Religious men and women to shape Asian Church Asia
Religious men and women to shape Asian Church Asia, although very rich in culture and religions, is being challenged by widespread poverty Religious men and women to shape Asian Church
Asian religious men and women gather in Manila for a celebration. (Photo by Joe Torres)
At a gathering of religious people in Freising, Germany, early last month, Cardinal Pietro Parolin, Vatican secretary of state, highlighted that the "Lord's call to bring peace and mercy" is "urgent and significant" in today's world.
Working for peace and sowing the seeds of mercy is a call to all Christians, especially for those who have left the comforts of their homes "to bring the light of the Gospel and the solidarity of the church to the ends of the earth."
Cardinal Parolin was referring to religious missionaries, men and women, who are scattered all over the world to bring the Good News to all.
The cardinal's message reflects Pope Francis' statements — through apostolic letters, books, and homilies — that have radical implications to the life and mission of every religious person, especially in Asia.
We know that religious men and women have a very specific role in shaping the church, but why such particular emphasis on the Church of Asia?
Father Antonio Pernia, former superior-general of the Society of the Divine Word, said that at the turn of the millennium, the "center of gravity" of the Catholic Church has shifted from the "Global North" to the "Global South," meaning Latin America, Africa, and Asia.
In 1900, only 15 percent of the Catholic population lived in the southern hemisphere, but by the year 2000 the figure stood at 67 percent, or two-thirds of the world's 1.1 billion Catholics. By 2050, the southern share of the Catholic population is projected to be at 75 percent.
Asia, although very rich in culture and religions, is however being challenged by widespread poverty affecting the majority of its people.
Asia is also home to a good number of totalitarian and dictatorial governments, finding their roots in the Asian patriarchal society that is embedded in its cultural and religious subconscious. This phenomenon gives rationalization to the reality of violence co-existing with the love for harmony and peace that characterizes Asian people.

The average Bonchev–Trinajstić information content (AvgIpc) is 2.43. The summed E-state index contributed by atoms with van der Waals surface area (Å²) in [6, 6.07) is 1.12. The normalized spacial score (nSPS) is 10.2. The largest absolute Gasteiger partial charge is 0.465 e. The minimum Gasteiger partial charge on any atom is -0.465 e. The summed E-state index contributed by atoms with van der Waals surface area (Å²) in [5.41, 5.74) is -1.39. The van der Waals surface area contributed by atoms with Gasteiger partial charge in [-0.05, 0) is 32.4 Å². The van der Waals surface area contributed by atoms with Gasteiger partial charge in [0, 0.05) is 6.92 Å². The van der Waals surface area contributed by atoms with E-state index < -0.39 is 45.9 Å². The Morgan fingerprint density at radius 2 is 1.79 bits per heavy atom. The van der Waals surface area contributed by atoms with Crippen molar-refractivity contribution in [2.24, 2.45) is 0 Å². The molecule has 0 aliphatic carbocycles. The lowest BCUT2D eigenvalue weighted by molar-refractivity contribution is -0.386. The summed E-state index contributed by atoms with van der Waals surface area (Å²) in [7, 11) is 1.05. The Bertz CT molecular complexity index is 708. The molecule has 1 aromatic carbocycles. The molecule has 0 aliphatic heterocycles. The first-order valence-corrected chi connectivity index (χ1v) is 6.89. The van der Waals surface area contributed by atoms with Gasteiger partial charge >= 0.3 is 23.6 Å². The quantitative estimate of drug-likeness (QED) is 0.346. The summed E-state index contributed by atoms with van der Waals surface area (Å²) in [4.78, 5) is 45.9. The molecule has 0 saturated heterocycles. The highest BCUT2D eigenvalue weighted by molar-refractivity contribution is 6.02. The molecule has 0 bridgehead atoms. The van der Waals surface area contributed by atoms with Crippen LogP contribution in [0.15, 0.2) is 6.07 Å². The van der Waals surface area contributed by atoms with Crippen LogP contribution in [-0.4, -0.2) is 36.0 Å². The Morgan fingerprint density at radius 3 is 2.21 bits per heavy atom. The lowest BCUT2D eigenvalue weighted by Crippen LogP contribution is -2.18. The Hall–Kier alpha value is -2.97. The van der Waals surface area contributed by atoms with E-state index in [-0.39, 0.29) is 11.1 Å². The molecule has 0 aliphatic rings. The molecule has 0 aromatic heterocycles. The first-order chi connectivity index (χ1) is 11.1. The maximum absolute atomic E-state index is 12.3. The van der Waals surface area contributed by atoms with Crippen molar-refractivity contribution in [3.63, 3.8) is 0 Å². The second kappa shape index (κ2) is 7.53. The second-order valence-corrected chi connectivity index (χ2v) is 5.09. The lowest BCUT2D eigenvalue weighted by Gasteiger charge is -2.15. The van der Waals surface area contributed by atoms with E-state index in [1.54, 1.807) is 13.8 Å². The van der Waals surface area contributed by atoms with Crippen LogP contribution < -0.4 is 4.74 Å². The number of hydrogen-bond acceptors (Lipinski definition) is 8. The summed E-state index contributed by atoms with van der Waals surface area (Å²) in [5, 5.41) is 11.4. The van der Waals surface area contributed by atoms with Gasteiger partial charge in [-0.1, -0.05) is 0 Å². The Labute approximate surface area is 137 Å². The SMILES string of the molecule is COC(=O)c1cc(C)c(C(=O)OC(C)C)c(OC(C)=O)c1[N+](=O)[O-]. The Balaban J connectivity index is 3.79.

It is from this historical and social context that the new Catholic Church according to the vision of Pope Francis would come from. And it is from this same "soil" that religious people are nurtured to help shape the Church of Asia.
The factors that could help Asian religious men and women influence and shape the making of a more merciful church are, however, plenty.
First, the experience of historical poverty will always be part of their "eternal source" to always give preferential option for the poor in proclaiming the joy of the Gospel.
Not only that, the religious who have embraced the poor church as part of their ecclesial identity, will evangelize people from the perspective of the poor and will create an Asian church from the same context.
Second, from the vantage point of the poor, the Asian religious will easily find home in the words of Pope Francis who said "For the church, the option for the poor is primarily a theological category rather than a cultural, sociological, political or philosophical one."
"God shows the poor 'his first mercy'.... This is why I want a church which is poor and for the poor. They have much to teach us. Not only do they share in the sensus fidei, but in their difficulties they share the suffering Christ. We need to let ourselves be evangelized by them," the pontiff wrote in Evangelii Gaudium, his apostolic exhortation on "the church's primary mission of evangelization in the modern world."
"The new evangelization is an invitation to acknowledge the saving power at work in their lives and to put them at the center of the church's pilgrim way," he added.
Religious people in the Catholic Church have been historically and traditionally following the Gospel to its extreme radicalism.
St. Francis of Assisi is an exemplar in restoring back the true face of the Christian faith in all its originality, beauty, and simplicity by embracing lady poverty as the way to follow Christ.
The modern day religious woman and recently canonized saint, Mother Teresa of Calcutta, is another witness to the true nature of the church by giving her life and mission to the least, the last and the lost, not only of Indian society, but to all children of God, irrespective of color, culture and religion.
It is these kind of religious men and women, the like of St. Francis and St. Teresa of Calcutta, who will truly shape an authentic Asian church of the future.
Asian religious do have the "right soil" where they can nourish the building of a new church according to the vision of Pope Francis, where the mercy of God will become its very own signature.
Bonifacio Tago Jr. is vice president for academic programs and professor of philosophy at Good Samaritan Colleges in Cabanatuan City, Philippines. He is currently taking up a doctorate degree in Theology in Consecrated Life at the Institute for Consecrated Life in Asia.